Do you ever talk to yourself? If you do, don’t worry, you’re not crazy. Researchers discovered that talking to yourself is a way of practicing self-control.

Third person self-talk helps you distance yourself from your circumstance. You’re speaking as if you’re not experiencing the problem. But, as if you are helping a friend. In a way, you’re communicating from your higher self.

Jason Moser and Ethan Kross ran two separate studies to test this theory.

Jason Moser was the head of the study held at Michigan State University.

The researchers would show the volunteers troubling photos. They would track the brain activities of the volunteers with an electroencephalograph (ERP).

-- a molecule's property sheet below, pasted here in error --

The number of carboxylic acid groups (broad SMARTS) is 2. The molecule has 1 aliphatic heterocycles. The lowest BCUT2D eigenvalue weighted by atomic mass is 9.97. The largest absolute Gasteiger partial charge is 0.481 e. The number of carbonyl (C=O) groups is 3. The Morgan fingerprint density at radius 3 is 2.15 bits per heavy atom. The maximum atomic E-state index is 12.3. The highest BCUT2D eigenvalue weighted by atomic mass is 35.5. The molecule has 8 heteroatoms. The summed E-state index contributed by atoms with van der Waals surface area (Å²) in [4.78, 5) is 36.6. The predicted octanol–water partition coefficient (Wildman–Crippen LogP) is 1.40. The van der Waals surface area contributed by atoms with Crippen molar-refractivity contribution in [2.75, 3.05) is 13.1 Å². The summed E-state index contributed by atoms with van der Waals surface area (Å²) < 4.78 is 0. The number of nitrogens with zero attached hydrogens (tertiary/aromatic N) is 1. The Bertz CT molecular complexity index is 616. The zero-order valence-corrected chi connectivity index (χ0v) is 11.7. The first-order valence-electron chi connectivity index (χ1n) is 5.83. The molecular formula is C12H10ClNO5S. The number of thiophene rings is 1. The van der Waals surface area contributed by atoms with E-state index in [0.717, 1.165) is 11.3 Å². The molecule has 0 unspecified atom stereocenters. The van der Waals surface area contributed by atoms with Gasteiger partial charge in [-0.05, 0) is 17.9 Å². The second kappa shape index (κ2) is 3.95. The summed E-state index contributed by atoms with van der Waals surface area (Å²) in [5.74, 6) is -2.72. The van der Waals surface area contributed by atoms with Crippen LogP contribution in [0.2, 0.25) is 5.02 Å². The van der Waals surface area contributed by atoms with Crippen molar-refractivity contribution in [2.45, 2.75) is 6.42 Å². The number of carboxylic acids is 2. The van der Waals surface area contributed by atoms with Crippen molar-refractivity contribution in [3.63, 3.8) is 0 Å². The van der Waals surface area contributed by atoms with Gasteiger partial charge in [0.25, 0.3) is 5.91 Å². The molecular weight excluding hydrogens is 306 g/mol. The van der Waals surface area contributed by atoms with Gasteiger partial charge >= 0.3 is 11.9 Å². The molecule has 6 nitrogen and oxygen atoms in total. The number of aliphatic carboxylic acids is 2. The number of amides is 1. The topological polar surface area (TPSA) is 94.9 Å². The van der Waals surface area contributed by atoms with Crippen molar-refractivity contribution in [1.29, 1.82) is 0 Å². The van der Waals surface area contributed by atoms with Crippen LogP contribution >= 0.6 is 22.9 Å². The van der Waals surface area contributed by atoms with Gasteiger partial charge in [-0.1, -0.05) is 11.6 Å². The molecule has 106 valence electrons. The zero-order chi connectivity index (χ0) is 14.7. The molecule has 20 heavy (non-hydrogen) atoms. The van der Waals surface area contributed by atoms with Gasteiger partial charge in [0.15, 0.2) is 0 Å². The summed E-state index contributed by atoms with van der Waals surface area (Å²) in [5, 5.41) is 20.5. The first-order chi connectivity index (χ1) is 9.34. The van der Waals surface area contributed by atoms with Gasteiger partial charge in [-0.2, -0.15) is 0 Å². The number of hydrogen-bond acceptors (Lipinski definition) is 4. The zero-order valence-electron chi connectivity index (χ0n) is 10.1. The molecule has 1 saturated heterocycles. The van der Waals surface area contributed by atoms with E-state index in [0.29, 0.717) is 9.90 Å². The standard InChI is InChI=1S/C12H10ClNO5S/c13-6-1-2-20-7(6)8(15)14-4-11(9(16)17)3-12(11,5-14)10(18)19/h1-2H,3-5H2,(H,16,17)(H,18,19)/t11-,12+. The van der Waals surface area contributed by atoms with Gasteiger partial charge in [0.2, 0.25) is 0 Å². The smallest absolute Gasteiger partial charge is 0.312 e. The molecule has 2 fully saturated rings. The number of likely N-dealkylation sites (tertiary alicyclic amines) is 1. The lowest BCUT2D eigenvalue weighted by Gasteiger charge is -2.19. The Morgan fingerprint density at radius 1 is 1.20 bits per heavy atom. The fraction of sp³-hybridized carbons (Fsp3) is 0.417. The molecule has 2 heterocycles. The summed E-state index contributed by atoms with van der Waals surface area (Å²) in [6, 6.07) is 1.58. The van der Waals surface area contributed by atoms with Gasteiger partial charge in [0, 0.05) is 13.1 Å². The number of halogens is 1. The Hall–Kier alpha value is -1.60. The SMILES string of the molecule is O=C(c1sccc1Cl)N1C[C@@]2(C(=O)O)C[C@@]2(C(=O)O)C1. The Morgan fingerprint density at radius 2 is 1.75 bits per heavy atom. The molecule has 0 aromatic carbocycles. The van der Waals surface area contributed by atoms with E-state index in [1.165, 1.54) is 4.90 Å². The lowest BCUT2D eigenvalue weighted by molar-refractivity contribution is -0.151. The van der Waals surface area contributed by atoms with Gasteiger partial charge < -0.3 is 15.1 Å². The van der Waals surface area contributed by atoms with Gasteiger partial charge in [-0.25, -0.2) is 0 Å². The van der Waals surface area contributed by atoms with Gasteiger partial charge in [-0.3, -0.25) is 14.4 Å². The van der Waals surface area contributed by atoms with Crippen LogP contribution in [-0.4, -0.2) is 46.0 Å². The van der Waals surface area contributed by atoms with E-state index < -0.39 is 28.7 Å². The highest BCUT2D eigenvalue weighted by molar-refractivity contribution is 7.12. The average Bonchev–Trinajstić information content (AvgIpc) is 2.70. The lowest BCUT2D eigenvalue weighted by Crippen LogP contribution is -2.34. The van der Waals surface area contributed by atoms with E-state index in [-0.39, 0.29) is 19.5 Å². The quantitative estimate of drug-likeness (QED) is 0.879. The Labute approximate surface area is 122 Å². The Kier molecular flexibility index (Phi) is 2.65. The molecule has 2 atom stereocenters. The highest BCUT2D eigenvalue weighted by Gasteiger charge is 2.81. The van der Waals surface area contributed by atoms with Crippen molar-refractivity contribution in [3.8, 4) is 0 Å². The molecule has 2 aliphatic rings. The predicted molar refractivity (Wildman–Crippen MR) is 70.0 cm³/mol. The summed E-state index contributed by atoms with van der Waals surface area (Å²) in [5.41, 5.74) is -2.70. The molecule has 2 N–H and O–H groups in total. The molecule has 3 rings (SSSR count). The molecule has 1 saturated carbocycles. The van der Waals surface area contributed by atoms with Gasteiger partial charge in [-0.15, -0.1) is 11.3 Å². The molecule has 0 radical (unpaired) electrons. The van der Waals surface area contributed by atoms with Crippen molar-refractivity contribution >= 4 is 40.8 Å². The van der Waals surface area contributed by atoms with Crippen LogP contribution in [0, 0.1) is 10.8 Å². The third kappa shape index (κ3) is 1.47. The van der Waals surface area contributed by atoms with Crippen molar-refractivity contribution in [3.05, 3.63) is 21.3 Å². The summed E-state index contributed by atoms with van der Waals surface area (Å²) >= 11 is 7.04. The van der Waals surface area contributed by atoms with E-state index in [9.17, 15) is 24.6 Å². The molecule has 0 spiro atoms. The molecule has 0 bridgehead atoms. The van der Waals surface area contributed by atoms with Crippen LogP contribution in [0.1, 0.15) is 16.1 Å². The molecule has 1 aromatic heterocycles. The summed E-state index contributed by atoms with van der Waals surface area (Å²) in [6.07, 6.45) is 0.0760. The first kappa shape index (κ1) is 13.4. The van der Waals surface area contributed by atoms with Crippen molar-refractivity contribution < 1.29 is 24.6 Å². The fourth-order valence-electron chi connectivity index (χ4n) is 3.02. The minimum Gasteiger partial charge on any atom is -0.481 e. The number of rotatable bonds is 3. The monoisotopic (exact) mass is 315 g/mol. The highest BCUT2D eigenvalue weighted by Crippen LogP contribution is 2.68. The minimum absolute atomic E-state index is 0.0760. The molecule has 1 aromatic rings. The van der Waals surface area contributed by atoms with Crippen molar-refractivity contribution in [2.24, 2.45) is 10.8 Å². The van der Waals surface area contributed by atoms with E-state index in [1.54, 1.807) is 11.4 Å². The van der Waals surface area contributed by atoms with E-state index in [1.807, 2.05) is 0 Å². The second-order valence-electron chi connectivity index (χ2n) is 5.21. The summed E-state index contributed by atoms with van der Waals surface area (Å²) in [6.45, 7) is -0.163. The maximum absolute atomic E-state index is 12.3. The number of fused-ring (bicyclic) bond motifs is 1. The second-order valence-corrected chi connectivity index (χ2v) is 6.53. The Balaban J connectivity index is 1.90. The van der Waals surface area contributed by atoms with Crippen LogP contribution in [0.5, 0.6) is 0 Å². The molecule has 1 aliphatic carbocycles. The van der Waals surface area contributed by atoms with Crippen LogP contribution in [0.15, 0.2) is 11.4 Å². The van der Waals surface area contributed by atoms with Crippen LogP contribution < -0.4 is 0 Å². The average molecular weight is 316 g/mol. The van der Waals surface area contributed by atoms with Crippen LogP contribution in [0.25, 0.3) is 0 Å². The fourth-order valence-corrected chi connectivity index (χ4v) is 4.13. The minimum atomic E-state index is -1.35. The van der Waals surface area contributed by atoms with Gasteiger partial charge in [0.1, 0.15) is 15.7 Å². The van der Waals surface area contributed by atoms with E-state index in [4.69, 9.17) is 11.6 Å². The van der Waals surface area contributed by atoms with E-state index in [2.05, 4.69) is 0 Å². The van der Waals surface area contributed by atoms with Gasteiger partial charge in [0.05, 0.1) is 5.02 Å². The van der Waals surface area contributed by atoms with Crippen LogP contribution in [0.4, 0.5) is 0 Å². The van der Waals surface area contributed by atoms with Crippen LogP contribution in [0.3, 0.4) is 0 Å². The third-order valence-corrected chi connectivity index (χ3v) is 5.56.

This is what the researchers found.

The volunteers’ brain activity decreased after 1 second of self-talking in the third person. Meaning that it required less mental effort for them to control themselves. Unlike practicing mindfulness and positive thinking.

Ethan Kross lead the second research at the University of Michigan. There were slight differences to this project. First, they wouldn’t show the participants disturbing photos. Instead, participants had to recall unpleasant memories from their past. Second, the researchers used functional magnetic resonance imaging (fMRI).

The results?

The participants’ brain activity was similar to the volunteers at Michigan State.

Both studies show that it takes less effort to practice self-control through self-talk.


Read the full article at Medium.